But the idea that came to me this morning is how that it’s all too easy for any of us to put loving our neighbor above loving the Lord Himself. And maybe I should reference the story I told a while back about “Three Fingers” when it comes to what I’m writing about here. I feel convicted about this myself and see that I have at times been so moved with the needs of humanity in our generation that I may have gotten more caught up with the need to win the world to Him than I have with loving the Lord.
It’s like the thing Jesus said, “These ought you to have done, and not to leave the other undone.” (Matthew 23:23b) We need to both love God and love our neighbor. Years ago I had some brief contact with the World Council of Churches and I learned the terminology that’s used to describe some denominations, “verticals” and “horizontals”. “Verticals” describes the congregations whose main focus is on the heavenlies, on the things of God and Jesus and our relationship with and worship of God. “Horizontals” focus more on the second commandment, our charge from Him to love our neighbor as ourselves. These folks are the ones who are often out at the front in humanitarian aid relief and laying down their lives for the brethren or are zealously active in social issues of our day.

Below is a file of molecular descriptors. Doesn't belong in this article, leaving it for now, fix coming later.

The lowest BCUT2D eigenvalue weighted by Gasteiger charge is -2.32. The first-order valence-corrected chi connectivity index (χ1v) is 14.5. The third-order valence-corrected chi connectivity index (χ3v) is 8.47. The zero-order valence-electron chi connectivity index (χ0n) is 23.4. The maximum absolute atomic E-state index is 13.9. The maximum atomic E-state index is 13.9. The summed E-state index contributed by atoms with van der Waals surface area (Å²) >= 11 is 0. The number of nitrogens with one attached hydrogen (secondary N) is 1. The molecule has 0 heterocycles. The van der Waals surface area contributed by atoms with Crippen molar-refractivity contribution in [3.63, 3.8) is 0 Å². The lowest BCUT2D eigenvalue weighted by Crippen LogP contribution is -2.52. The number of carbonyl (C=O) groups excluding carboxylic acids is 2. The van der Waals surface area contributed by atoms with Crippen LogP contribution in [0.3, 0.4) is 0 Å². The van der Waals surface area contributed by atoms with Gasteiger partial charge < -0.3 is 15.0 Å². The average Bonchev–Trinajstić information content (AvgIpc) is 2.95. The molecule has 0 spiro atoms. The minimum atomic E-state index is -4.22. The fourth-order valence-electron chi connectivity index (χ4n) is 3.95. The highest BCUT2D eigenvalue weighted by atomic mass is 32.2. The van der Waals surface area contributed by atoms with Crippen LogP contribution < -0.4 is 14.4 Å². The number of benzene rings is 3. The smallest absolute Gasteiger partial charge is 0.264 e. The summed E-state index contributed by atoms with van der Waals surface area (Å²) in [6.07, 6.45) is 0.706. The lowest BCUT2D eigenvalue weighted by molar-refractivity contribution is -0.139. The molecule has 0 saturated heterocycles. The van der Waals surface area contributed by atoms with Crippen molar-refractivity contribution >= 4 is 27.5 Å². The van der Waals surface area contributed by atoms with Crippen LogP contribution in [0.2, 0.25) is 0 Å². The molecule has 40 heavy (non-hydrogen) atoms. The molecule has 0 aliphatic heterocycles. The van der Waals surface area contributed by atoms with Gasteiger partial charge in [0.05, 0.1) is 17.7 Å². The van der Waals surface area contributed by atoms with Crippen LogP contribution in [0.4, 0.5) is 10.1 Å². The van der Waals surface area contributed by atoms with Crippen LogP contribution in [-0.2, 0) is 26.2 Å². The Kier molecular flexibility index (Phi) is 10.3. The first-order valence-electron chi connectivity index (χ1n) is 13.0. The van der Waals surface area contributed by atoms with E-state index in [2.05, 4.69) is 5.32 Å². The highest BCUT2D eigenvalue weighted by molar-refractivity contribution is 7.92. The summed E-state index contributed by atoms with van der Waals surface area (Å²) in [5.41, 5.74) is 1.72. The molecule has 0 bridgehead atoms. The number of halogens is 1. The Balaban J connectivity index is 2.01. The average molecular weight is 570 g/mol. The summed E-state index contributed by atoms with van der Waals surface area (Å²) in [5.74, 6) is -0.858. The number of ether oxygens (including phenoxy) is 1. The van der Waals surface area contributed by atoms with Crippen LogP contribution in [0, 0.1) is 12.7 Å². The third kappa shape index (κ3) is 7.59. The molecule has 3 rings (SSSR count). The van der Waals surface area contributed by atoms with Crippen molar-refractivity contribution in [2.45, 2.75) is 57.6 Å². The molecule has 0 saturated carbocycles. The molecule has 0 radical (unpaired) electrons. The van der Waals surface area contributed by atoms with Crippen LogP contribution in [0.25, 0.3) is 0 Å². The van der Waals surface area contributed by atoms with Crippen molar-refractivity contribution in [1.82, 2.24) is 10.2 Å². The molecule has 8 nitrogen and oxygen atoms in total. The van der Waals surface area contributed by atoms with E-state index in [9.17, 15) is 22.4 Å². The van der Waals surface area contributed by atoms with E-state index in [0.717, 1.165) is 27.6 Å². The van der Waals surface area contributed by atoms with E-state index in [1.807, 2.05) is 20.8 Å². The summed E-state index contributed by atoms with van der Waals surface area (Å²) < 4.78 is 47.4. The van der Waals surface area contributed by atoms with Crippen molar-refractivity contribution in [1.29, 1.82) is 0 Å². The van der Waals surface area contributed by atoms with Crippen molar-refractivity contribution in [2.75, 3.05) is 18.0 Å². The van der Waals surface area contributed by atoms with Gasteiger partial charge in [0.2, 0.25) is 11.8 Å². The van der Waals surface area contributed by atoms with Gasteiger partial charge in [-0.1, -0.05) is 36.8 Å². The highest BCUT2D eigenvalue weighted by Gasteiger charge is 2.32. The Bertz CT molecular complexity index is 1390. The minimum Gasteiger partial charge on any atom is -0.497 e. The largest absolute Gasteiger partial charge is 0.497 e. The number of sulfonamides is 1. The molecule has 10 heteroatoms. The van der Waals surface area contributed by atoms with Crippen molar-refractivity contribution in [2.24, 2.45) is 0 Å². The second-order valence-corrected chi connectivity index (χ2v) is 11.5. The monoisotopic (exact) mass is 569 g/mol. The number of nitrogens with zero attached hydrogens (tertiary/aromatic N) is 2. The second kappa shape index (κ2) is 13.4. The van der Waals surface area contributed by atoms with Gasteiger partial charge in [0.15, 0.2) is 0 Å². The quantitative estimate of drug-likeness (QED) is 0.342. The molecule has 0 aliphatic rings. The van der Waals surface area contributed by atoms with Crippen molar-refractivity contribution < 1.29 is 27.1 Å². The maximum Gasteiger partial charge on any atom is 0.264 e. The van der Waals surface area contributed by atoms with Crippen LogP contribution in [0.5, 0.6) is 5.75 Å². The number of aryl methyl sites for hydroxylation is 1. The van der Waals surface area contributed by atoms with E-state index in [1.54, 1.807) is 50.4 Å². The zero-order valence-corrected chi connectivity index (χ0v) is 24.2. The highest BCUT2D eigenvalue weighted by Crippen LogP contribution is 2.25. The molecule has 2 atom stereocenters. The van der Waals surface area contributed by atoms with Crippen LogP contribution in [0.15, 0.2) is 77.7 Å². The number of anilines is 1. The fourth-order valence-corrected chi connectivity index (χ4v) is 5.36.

But of course, both of these should not work as alternatives but in tandem. And I think only God Himself can help us get the mix right. That’s why it’s such a help, such an essential to have the living presence of His Spirit alive and functioning in us daily. We can try to get it right in our feeble minds. But it all works so much better if His Spirit in us “leads us into all truth” (John 16:13), even personally and daily in letting us know when we need to “come apart for a while” (Mark 6:31) and just really focus on loving the Lord.